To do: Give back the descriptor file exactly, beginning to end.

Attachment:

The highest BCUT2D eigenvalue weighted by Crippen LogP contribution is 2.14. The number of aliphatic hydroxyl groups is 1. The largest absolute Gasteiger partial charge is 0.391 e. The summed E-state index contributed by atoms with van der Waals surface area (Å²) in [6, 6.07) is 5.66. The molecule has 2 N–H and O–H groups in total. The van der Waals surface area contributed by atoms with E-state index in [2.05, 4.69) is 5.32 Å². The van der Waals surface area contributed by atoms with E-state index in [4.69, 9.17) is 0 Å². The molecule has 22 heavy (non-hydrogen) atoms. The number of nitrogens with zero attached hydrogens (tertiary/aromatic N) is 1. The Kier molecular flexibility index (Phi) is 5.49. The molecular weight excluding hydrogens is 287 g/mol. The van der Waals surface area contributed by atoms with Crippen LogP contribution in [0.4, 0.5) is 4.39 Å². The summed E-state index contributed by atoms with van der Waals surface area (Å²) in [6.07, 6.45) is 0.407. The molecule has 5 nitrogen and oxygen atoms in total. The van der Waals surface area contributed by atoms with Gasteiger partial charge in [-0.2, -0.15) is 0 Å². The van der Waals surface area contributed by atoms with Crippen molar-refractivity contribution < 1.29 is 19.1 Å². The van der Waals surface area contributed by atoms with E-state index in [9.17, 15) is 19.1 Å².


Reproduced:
The highest BCUT2D eigenvalue weighted by Crippen LogP contribution is 2.14. The number of aliphatic hydroxyl groups is 1. The largest absolute Gasteiger partial charge is 0.391 e. The summed E-state index contributed by atoms with van der Waals surface area (Å²) in [6, 6.07) is 5.66. The molecule has 2 N–H and O–H groups in total. The van der Waals surface area contributed by atoms with E-state index in [2.05, 4.69) is 5.32 Å². The van der Waals surface area contributed by atoms with E-state index in [4.69, 9.17) is 0 Å². The molecule has 22 heavy (non-hydrogen) atoms. The number of nitrogens with zero attached hydrogens (tertiary/aromatic N) is 1. The Kier molecular flexibility index (Phi) is 5.49. The molecular weight excluding hydrogens is 287 g/mol. The van der Waals surface area contributed by atoms with Crippen LogP contribution in [0.4, 0.5) is 4.39 Å². The summed E-state index contributed by atoms with van der Waals surface area (Å²) in [6.07, 6.45) is 0.407. The molecule has 5 nitrogen and oxygen atoms in total. The van der Waals surface area contributed by atoms with Gasteiger partial charge in [-0.2, -0.15) is 0 Å². The van der Waals surface area contributed by atoms with Crippen molar-refractivity contribution < 1.29 is 19.1 Å². The van der Waals surface area contributed by atoms with E-state index in [9.17, 15) is 19.1 Å².